“We’ve seen interest there,” says Corver, citing European businesses planning their Brexit contingency plans. “We have had discussions with captives for potential contingencies. For example, Irish captives set up by UK parent companies will be writing UK risk on a direct basis, so they will be faced with challenges on how they can continue writing it – do they go through a front? What do they do with the historic legacy they have to maintain? Clearly they’re in the same position as any other insurer facing the Brexit challenge.”

Regulation innovation
Across the pond however, the story is different. With captives regulated at state level,  onshore jurisdictions are increasingly bringing in legislation to accommodate dormant and captives in run off.

Despite Vermont’s, the US’ leading onshore domicile, decision earlier this year to defer its run off bill until the next legislative session, other jurisdictions have begun implementing their own in a bid to make themselves more attractive.

Back in 2018, Captive Review revealed that Oklahoma had proposed a bill that would allow for the novation of policies from one insurer to another in what would be the US equivalent of a Part VII Transfer provision in the UK.

This was followed soon after by Rhode Island’s legislation, which moved to clarify Regulation 68 in June 2018 to allow for insurance business transfers in the state.

As states across the US increasingly look at updating their statutes to accommodate such transactions, captives will have greater awareness of the liquidity alternatives made possible by legacy providers and the perception of legacy providers will continue to improve, claims Haller.

He explains, “Along with enacted legislation in Rhode Island and Oklahoma, I think having a large captive jurisdiction like Vermont planning to introduce something like this bodes well for what we’re doing in the captive space and it helps with the overall awareness of legacy providers.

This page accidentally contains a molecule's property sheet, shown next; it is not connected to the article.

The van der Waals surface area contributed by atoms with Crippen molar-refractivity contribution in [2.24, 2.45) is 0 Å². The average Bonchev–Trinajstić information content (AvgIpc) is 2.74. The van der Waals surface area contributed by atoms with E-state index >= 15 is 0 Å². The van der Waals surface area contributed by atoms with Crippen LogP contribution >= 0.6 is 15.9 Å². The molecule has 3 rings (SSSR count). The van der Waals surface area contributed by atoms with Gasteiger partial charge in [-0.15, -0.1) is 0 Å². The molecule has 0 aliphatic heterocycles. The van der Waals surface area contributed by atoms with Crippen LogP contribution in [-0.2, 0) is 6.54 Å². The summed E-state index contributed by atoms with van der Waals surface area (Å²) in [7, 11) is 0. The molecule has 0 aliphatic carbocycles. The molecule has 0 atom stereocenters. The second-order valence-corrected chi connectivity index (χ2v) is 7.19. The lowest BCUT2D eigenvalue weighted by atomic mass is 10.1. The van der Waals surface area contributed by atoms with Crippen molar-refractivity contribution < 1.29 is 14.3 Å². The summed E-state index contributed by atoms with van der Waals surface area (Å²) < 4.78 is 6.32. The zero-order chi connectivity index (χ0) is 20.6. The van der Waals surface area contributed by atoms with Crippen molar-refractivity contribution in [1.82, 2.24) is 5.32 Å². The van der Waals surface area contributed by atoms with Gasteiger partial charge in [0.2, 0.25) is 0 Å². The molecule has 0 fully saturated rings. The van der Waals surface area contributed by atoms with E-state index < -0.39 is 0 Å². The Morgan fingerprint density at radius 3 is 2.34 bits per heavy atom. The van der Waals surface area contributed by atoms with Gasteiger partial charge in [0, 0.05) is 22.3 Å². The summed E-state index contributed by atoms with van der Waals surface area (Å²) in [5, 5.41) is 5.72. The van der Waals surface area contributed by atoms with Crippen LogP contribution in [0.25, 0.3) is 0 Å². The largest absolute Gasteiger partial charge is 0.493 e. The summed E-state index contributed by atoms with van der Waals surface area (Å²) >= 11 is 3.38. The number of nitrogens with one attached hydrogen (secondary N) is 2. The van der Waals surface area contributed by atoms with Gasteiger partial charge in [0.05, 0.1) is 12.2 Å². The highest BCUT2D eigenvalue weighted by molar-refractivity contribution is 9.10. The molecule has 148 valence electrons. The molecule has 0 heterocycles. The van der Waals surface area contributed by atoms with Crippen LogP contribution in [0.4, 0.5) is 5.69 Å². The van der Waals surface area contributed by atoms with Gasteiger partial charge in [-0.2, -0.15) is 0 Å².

“There are captives out there that retain their legacy liabilities which requires them to continue paying operating expenses. It’s not necessarily the most economically efficient thing to do, but it keeps being done as many do not know solutions exist to help resolve their issues.  We are looking to build upon what has historically been done with innovative structures and tools to create solutions that are mutually beneficial.  We have seen a significant amount of demand from the corporate M&A process and our strategy, company, and business model is uniquely suited to address those customers’ needs.

“The market has changed, people are now looking at this as a liquidity tool and it’s helping them look at their risk management in a new and exciting way.”

The UK and US compared
As the western captive insurance market matures, it’s clear to see that opportunities are increasing and the need for run-off service providers is not likely to wane. However, providing run-off solutions in both Europe and the US does not allow for “one size fits all”, according to Petropoulos.

Petropoulos recently moved over to the US market and soon realised that the UK and European model doesn’t work in the US, she claims, and that UK acquirers moving into the US must understand that.

“The U.S. has relied heavily on two types of transactions; an outright purchase or an insurance business transfer (IBT).  Typically, an IBT is a loss portfolio transfer where insurance is made on an unwanted portfolio.  There is no understanding that these transactions are structured really differently in the UK than to the US.”

Awareness
Overall, a greater awareness that exit solutions are on offer is needed for multinationals and businesses operating with captives to free up capital and operate in an increasingly scrutinised industry. However, it is not yet perfect, says Tom Booth, CEO of Darag Group.

“It’s about people being aware they can exit their liabilities through these transactions. People aren’t yet aware they can get out.

“Sometimes people aren’t sure they want to get rid of the liabilities. They may think there’s a future value to come out of running off their liabilities and there’s not really a big motivation to monetise their assets. There’s a number of reasons people decide to retain it, but in a lot of cases, it’s actually a win-win because we can do a more proactive job of managing the claims handling,” he explains.

Service providers need to take a longer-term approach when providing finality for a captive’s run-off liabilities though, claims Petropoulos.

“There is appetite, but if someone would take the time to explain the opportunity, it would be evident that financially, it is a really good way of freeing up capital going forward.

“Each captive is set up to manage its parent’s own risks and cover what they want with different parameters.  There now needs to be a fact finding as to what the challenges are,” she says.

Corver echoes this, concluding that while there is “demand and it is increasing”, a continued effort to educate captives of exit solutions is needed.

“We’re no longer seen as the vultures picking over the bones of a dead insurer. We’re providing solutions to live active insurers and captives who want to free up capital by removing legacy liabilities.”